A little note of inspiration...

So, surely several folks in this community much like myself feel called to become pilots. And I bet there are many on here who are choosing to follow that calling after realizing that they just put four or more years into a degree choice they realized either was not for them, or if it was, it just wasn’t what they thought it was cut up to be. I ran into the reality of the latter: I spent a total of seven years going to music school to become a church organist, and only during and after my Masters degree was completed did I realize the harsh reality of what my degree can actually be used for - nothing. I have a bachelors in music, which can be applied anywhere, and a masters in Sacred music, which only comes in handy for high end church jobs, which are few and far between. The result of this scenario: a never ending struggle to find church work that pays well (I went into this thinking projected salaries were actually accurate, but they are really far from it for most churches), and myself sending random applications to anyone who is paying a living wage, just to pay the bills.

Is this the way to live life? Heck no.

I fell in love with flying in 1994, when I was two. My first flight was an international one, and I was enthralled by every bit of it. I still have a visual memory of it, 24 years later. I wanted to be a pilot all the way till high school, when I decided to become a musician instead. I enjoyed playing piano and organ (still love it just the same today), but had a false notion that it would pay a living wage. Beyond a now non-existent salary guide created by a national association for church music, there was really no basis for this assumption, unfortunately. People said I was great at music too, and that I really should follow that as my career. Grad school was also very discouraging in many ways, as it is for many grad students,

I screwed up in some ways doing this, i benefitted myself in other ways.

Anyway, here I am now, 26, out of one of the best music schools in the country, I have a MM in Sacred music, and I have only seen church jobs paying 15k a year max (if you’re lucky), given you continue to search local (doing this because I am about to marry). How do I make most of my income to pay bills? I’m a ramp agent at Indy International. I get to work around planes up close and personal, which I love, plus it is something that anyone can get. Keep in mind, most of my music degree only works in that particular industry, and that industry just really isn’t where I thought it would be.

After some soul searching during my time away from home at grad school, I decided where my heart actually resided. It was not in music, but in aviation. I knew I wanted to fly, but wanted to be able to pay for all my training before I started. Eventually, I accepted the reality that this was not going to be possible for a very long time, so I just decided to do what I could to see if I would truly enjoy it. I was hooked, needless to say, and still am. The sad part is this: Since then, I have continued to let finances rule this dream. I have continued to tell myself that my dream is impossible, that I will never make it… I have not come up with a plan at all to fulfill this desire of mine - till now.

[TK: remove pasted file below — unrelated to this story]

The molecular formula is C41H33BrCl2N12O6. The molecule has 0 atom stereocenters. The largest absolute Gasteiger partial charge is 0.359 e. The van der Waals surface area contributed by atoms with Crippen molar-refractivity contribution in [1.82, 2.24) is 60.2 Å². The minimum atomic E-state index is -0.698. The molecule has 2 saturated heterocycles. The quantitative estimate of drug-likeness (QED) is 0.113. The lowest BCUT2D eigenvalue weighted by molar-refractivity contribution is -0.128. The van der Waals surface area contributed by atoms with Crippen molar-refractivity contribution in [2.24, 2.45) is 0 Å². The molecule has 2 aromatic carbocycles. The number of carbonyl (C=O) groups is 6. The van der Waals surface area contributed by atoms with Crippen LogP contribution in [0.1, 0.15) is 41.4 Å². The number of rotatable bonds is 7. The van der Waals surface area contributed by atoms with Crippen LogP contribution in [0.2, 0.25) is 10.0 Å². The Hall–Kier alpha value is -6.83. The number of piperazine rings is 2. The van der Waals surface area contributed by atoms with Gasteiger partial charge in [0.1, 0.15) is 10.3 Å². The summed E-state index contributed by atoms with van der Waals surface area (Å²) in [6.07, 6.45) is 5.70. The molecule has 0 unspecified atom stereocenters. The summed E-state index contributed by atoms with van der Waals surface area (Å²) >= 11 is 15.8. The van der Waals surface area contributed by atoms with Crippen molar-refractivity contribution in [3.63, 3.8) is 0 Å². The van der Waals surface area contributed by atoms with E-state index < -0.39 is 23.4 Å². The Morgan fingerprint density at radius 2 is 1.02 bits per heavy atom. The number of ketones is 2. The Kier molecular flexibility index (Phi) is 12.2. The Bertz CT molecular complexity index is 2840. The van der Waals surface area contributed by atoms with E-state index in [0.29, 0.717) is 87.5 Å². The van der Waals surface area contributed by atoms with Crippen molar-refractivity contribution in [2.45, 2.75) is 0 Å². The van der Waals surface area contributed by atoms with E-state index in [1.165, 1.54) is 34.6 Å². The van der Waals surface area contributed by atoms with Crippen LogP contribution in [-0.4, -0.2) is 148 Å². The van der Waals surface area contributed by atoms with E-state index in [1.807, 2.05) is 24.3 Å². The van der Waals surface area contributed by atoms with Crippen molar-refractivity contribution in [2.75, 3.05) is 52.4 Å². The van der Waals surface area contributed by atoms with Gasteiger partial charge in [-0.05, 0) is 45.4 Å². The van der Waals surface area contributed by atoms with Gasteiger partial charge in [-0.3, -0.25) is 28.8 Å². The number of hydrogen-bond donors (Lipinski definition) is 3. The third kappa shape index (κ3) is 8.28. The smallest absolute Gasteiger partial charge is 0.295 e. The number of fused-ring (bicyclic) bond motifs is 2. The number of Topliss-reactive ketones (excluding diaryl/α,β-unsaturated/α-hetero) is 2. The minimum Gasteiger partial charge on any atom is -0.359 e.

A few months ago, Indianapolis-based Republic Airlines opened a training academy called LIFT, which I posted about before. It is a 2-3 year program designed to get you from 0-1500 ASAP, and then a guaranteed 5-year contract job with Republic flying the Embraer 170/175 at the conclusion of training and teaching/time-building. The program is $85000, brought down to $65k by Republic. Additionally, you can request loan assistance up to $15k, bringing it down to $50k. They have a loan program set up through US Credit. Students have an option to defer the loan until their time of hire as a pilot, and once you get to that point, your salary will be around $45,000 MINIMUM. Following your captain upgrade, that salary has a potential to double. At the end of your contract, you’ll have logged around 5000-8000 hours, and you very well may be able to pick up a job at mainline making six figures starting at $110k… and it just goes up from there.

Needless to say, loan payments suddenly become easy to pay off. Needless to say, for me, my dream suddenly becomes attainable. Needless to say, everyone’s dream to fly becomes attainable.

The point of this long winded message is that anyone who has that passion and dream to fly can absolutely do so, but sometimes that really means forgetting about the money. If you continue to let money decide what you do, you’ll never do what you want to do, what you are called or meant to do. First, I chose to forget about paying for my private all at once. Now I’m forgetting to pay for my entire career training. The most important thing is to have a means to an end to pay off the debt. But under no circumstance should anyone ever let their current finances determine how they live out their future dreams.

Call me stupid, but I’m considering adding an additional $10k to my loan just to cover what I need for living expenses during my training. It brings my monthly payment up $200, but if it is the difference of now vs. never (because what part time job will pay $20-$25/hr, which is what I need to offset living costs?).

Go out and do what you love. Make a plan, UNDERSTAND the risks, make a backup plan, and then assume all risks and JUMP. It’s gonna be a wild ride, so you might as well live it out!


Great post and thank you. Funny mention I’m from Fort Wayne and a family member is currently a senior Captain JetBlue pilot I remember hearing about how he used to donate plasma to pay for college.


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